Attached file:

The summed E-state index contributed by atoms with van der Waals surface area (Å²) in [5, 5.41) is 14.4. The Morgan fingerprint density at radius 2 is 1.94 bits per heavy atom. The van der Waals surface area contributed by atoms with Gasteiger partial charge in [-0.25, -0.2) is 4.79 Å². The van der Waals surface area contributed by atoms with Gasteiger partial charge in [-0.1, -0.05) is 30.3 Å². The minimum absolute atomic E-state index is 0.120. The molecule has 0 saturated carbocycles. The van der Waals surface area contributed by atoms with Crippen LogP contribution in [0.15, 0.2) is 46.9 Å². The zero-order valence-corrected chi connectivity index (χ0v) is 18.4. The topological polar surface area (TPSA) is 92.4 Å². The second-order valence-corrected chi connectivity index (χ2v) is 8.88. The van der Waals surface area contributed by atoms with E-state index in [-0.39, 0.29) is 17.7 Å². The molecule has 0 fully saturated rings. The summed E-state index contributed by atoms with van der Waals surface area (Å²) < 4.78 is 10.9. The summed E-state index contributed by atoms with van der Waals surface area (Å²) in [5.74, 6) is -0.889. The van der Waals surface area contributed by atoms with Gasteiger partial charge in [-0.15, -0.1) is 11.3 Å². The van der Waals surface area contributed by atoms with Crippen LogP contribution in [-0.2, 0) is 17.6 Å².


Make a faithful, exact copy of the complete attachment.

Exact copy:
The summed E-state index contributed by atoms with van der Waals surface area (Å²) in [5, 5.41) is 14.4. The Morgan fingerprint density at radius 2 is 1.94 bits per heavy atom. The van der Waals surface area contributed by atoms with Gasteiger partial charge in [-0.25, -0.2) is 4.79 Å². The van der Waals surface area contributed by atoms with Gasteiger partial charge in [-0.1, -0.05) is 30.3 Å². The minimum absolute atomic E-state index is 0.120. The molecule has 0 saturated carbocycles. The van der Waals surface area contributed by atoms with Crippen LogP contribution in [0.15, 0.2) is 46.9 Å². The zero-order valence-corrected chi connectivity index (χ0v) is 18.4. The topological polar surface area (TPSA) is 92.4 Å². The second-order valence-corrected chi connectivity index (χ2v) is 8.88. The van der Waals surface area contributed by atoms with E-state index in [-0.39, 0.29) is 17.7 Å². The molecule has 0 fully saturated rings. The summed E-state index contributed by atoms with van der Waals surface area (Å²) < 4.78 is 10.9. The summed E-state index contributed by atoms with van der Waals surface area (Å²) in [5.74, 6) is -0.889. The van der Waals surface area contributed by atoms with Gasteiger partial charge in [-0.15, -0.1) is 11.3 Å². The van der Waals surface area contributed by atoms with Crippen LogP contribution in [-0.2, 0) is 17.6 Å².